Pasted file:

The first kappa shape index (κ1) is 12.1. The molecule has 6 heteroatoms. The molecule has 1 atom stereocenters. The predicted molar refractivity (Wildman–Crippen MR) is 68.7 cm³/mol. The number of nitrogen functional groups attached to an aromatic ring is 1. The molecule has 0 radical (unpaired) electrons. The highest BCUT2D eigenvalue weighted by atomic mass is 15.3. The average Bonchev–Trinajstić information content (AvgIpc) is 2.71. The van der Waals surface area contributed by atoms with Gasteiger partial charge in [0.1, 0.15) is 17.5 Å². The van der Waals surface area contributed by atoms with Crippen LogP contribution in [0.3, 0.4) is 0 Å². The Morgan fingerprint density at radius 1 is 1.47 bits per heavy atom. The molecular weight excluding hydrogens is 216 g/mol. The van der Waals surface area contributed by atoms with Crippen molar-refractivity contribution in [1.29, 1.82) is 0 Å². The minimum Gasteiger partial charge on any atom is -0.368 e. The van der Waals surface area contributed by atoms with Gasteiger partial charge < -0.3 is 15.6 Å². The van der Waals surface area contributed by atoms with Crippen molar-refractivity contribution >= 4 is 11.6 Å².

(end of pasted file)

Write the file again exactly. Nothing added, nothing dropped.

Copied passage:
The first kappa shape index (κ1) is 12.1. The molecule has 6 heteroatoms. The molecule has 1 atom stereocenters. The predicted molar refractivity (Wildman–Crippen MR) is 68.7 cm³/mol. The number of nitrogen functional groups attached to an aromatic ring is 1. The molecule has 0 radical (unpaired) electrons. The highest BCUT2D eigenvalue weighted by atomic mass is 15.3. The average Bonchev–Trinajstić information content (AvgIpc) is 2.71. The van der Waals surface area contributed by atoms with Gasteiger partial charge in [0.1, 0.15) is 17.5 Å². The van der Waals surface area contributed by atoms with Crippen LogP contribution in [0.3, 0.4) is 0 Å². The Morgan fingerprint density at radius 1 is 1.47 bits per heavy atom. The molecular weight excluding hydrogens is 216 g/mol. The van der Waals surface area contributed by atoms with Crippen molar-refractivity contribution in [1.29, 1.82) is 0 Å². The minimum Gasteiger partial charge on any atom is -0.368 e. The van der Waals surface area contributed by atoms with Gasteiger partial charge < -0.3 is 15.6 Å². The van der Waals surface area contributed by atoms with Crippen molar-refractivity contribution >= 4 is 11.6 Å².